Saturday, September 7, 2013

Adieu the California STAR TEST.

Common Core standards require electronic devices for
"testing" students , get ready for
for a crash.
Well I could not believe my eyes when I read the Mercury News paper here in San Jose California . If   Assembly Bill 484 pushes through , California will end decades long end the use of STAR tests in math and English for the school year now underway. In its place, schools could opt in to new assessments aligned to Common Core Standards. I am  sure my teacher friends all must of shouted for joy. As a skeptic for anything that comes out out of government , state or federal . It's always a catch -22 , bait and switch . Careful thought on this . While the bureaucrats in Washington D.C.  , or Sacramento California , both Democrats and Republicans , yes both of them are usually in co-hoots when they come to the issue of  "education". The both parties jump the gun on "accountability" and "controlling" what we have called the American education system . Now is a bye word of draconialism . The "testing" will not go away with Common Core, but it will get worse on this insane thing we are all calling "teacher accountability" . Where is the NEA on Common Core?The bill originally called for 20 percent of the state's schools to participate in a trial run of the new tests. Now, any district can  opt in to test the computer-based test this school year. Gov. Jerry Brown strongly supported the amendments. The bill is sponsored by State Superintendent of Public Instruction Tom Torlakson."It's time for a clean break from assessments that are out of date and out of sync with the work our schools are doing to shift to the Common Core and help students meet the challenges of a changing world," Torlakson said in a statement. STAR tests will be permanently replaced next school year by the new test, called Measurement of Academic Performance and Progress, or MAPP. The real problem isn't the testing, though I agree that a standardized test of some sort should always be used to monitor learning and progress.  The real problem is Sacramento and Washington. According to a report by EdSource's John Fensterwald, Deputy Superintendent Deb Sigman laid out the plan for the California board of education.  Here is what a  report said , I quote . In a telephone interview with EdWeek, Sigman explained that the state proposes to give the math field test to 10 percent of its students and the English/language arts field test to another 10 percent. That will meet Smarter Balanced's need for a scientific sample to advance the development of the test. The rest of the state's students would be expected to take either the math or the English/language arts field test as well, she said. The savings realized from cutting out most STAR testing can be used to finance the broader administration of the field tests, she said. My italics here , she is saying that "cost savings" are about reducing the printing of the STAR tests . It's VARY EXPENSIVE to print the "tests" and much as the "school text books" in California . The answer is obvious to me that the NEW testing tied to Common Core are likely to be electronic , which is like everything else these days . I don't think it's going to make being a teacher any easier , but more conditioning seems to coming .   double-testing is a concern in spring 2014, since both PARCC and Smarter Balanced are planning field tests then. It's a particular problem in Smarter Balanced states, since more students are required to participate in order to make a bank of test items big enough for the consortium's computer-adaptive exam. California, however, is not a state that obtained a waiver from key provisions of the No Child Left Behind Act. So its change in testing would presumably need approval from the federal Education Department.  ***Remember the transition from paper test materials to Common Core computer testing may look in the long run as a budget savings for the state , but hardly when you have to buy enough computers for testing each child to each school district in the state .  Just to accommodate the new 'Standard' . The long haul is vary expensive . The tsunami is coming. Get ready. For School burn out.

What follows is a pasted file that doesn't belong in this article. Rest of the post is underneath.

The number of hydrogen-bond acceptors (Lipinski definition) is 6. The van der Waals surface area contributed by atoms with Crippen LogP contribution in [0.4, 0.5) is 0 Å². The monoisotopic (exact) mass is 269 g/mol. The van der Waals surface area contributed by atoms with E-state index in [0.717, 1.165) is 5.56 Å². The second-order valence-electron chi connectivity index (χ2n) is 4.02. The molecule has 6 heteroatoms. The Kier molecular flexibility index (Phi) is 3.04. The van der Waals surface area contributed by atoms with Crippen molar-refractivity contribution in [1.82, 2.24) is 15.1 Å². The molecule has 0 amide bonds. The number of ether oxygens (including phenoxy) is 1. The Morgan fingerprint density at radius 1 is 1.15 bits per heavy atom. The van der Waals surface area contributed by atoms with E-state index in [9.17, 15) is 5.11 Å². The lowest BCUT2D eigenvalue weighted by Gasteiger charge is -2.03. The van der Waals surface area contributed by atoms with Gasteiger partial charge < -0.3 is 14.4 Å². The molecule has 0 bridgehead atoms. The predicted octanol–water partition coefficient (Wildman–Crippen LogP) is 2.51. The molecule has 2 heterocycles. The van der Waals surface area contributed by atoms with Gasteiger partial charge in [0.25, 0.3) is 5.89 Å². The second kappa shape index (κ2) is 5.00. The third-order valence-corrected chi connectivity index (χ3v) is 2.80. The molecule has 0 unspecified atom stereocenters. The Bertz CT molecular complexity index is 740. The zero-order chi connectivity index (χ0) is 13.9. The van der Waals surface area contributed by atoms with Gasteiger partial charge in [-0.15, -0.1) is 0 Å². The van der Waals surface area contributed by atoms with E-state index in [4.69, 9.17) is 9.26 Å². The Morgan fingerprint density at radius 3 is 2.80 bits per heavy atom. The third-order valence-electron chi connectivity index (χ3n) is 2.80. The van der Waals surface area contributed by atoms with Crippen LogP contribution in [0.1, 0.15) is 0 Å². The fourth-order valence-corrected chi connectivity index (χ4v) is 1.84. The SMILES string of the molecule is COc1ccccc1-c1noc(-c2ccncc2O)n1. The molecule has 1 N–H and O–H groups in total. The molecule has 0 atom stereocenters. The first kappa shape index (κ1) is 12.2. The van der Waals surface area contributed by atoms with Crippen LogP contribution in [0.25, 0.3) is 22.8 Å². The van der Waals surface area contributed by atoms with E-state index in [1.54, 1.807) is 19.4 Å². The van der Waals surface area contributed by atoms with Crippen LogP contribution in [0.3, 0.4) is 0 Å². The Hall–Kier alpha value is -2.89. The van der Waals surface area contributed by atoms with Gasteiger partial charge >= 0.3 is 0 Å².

***There are many pros and cons with online testing as, say, compared with paper-and-pencil tests. But whatever those pros are for paper-and-pencil tests, they are out slugged and outstripped by the surge of buying new devices and piloting of computer-based tests to get ready for Common Core assessments (see hereand here). Los Angeles Unified school district, the second largest in the nation, just signed a $50 million contract with Apple for  iPads. One of the key reasons to buy these devices for the initial rollout for 47 schools was Common Core standards and assessment. Each iPad comes with an array of pre-loaded software compatible with the state online testing system and impending national assessments. The entire effort is called The Common Core Technology Project.

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